People take enormous pride in their welcoming tradition and go to great length in order to fulfill what is seen as a responsibility toward their guests, or even an unannounced visitor. There’s a belief that eating around the bowl means there’s always enough food for everyone rather than eating on individual plates. Eating from the bowl teaches children values. One of them is that once they have food in your mouth they have to wait for the next portion until everyone else is ready before putting their hand back in the bowl. This teaches you to be patient. When they reach into the bowl with their hand, they have to eat from the section right in front of them. They cannot reach over to the other side. They can’t eat from the middle of the bowl. That’s where all the meat and vegetables are kept. That section is for the mother. As they eat, she regularly distributes what’s at the center of the bowl to everyone eating from it, so that each person receives an equal portion. Therefore, sharing is another value learned from the bowl. Embracing teranga for the Senegalese equates to your success in life. They are taught early on to be hospitable, to be generous, to be sharing, to be grateful, to embrace others. This equates to the cooking.
Food and religion customs
The Senegalese generally eat three meals a day. The main meal is at about 1:00 PM. Senegalese eat from a communal platter or large bowl with the right hand, as is the Muslim custom.
Tiep consumption is understandable from the farming point of view but also from its benefits. Eating plenty of fish on a regular basis can help protect you from a range of serious diseases such as Alzheimer's, cancer or heart disease. Eating a diet rich in vegetables may reduce risk for stroke, cancer, heart diseases and type-2 diabetes. The nutrients in vegetables are vital for health and maintenance of your body. The health benefits of rice include its ability to provide fast and instant energy, regulate and improve bowel movements, stabilize blood sugar levels, and slow down the aging process, while also providing an essential source of vitamin B1 to the human body. Other benefits include its ability to boost skin health, increase the metabolism, aid in digestion, reduce high blood pressure, help weight loss efforts, improve the immune system and provide protection against dysentery, cancer, and heart disease.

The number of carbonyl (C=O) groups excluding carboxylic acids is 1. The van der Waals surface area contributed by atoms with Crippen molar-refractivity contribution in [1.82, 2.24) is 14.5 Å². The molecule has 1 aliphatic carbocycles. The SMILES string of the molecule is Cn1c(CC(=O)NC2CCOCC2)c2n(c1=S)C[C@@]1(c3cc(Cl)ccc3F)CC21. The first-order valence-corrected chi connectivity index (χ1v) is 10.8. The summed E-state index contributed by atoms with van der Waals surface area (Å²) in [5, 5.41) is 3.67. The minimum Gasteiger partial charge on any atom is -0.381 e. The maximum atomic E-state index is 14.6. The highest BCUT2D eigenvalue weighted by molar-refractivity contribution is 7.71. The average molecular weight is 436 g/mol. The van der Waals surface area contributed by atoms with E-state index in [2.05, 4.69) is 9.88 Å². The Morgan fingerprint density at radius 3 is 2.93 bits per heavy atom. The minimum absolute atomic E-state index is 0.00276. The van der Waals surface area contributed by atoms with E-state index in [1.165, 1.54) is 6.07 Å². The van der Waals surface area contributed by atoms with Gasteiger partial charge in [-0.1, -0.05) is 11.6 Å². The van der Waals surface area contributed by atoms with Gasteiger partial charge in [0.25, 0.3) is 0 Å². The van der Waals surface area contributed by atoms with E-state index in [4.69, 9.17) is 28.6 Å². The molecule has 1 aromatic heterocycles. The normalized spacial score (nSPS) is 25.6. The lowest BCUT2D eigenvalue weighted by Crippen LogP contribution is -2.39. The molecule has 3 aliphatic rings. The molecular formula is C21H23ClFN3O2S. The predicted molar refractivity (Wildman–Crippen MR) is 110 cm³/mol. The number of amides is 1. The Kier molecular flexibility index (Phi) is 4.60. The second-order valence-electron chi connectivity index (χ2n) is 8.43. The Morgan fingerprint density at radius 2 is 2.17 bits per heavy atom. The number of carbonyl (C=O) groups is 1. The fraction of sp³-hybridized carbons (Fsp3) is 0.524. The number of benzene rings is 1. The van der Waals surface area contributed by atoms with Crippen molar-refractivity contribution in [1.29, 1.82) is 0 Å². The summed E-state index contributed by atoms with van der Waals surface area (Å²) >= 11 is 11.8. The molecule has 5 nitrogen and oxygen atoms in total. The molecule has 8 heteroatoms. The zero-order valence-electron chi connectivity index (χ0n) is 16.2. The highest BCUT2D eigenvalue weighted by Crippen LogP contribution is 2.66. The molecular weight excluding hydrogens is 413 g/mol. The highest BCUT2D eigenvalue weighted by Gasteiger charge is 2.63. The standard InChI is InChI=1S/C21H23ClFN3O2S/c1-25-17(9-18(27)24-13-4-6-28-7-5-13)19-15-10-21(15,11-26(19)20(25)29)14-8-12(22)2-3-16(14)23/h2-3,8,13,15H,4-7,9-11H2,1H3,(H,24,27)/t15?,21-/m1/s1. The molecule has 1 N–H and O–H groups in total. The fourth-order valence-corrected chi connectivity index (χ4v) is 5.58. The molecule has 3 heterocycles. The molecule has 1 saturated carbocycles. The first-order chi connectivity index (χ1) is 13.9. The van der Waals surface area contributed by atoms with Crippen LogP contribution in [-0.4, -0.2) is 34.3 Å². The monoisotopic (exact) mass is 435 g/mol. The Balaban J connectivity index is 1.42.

Other renderings of the name include: ceebu jen, cee bu jen, ceeb u jen, thebouidienne, theibou dienn, thiebou dienn, thiebou dinne, thiébou dieune, tíe biou dienne, thieb-ou-djien, thiebu djen or riz au poisson.
- "Senegalese Fish and Rice (Thiéboudienne) Recipe". Saveur. Retrieved 2019-12-14.
- Troth Wells (15 March 2007). The World of Street Food: Easy Quick Meals to Cook at Home. New Internationalist. pp. 28–. ISBN 978-1-904456-50-6.
- Jessica B. Harris (2011). High on the Hog: A Culinary Journey from Africa to America. Bloomsbury USA. pp. 71–. ISBN 978-1-59691-395-0.
- Dale Rosengarten; Theodore Rosengarten; Enid Schildkrout; Judith Ann Carney (30 September 2008). Grass roots: African origins of an American art. Museum for African Art. pp. 123, 125. ISBN 978-0-945802-50-1.
- Senegal Travel Guide, World Travel Guide
- agricultural situation country report, USDA Foreign Agricultural Service,Mbalo Ndiaye,2007
- Food and daily life, Our Africa
- Duffy, Megan, "Ceeb ak Jën: Deconstructing Senegal’s National Plate in Search of Cultural Values" (2009). Independent Study Project (ISP) Collection. Paper 669.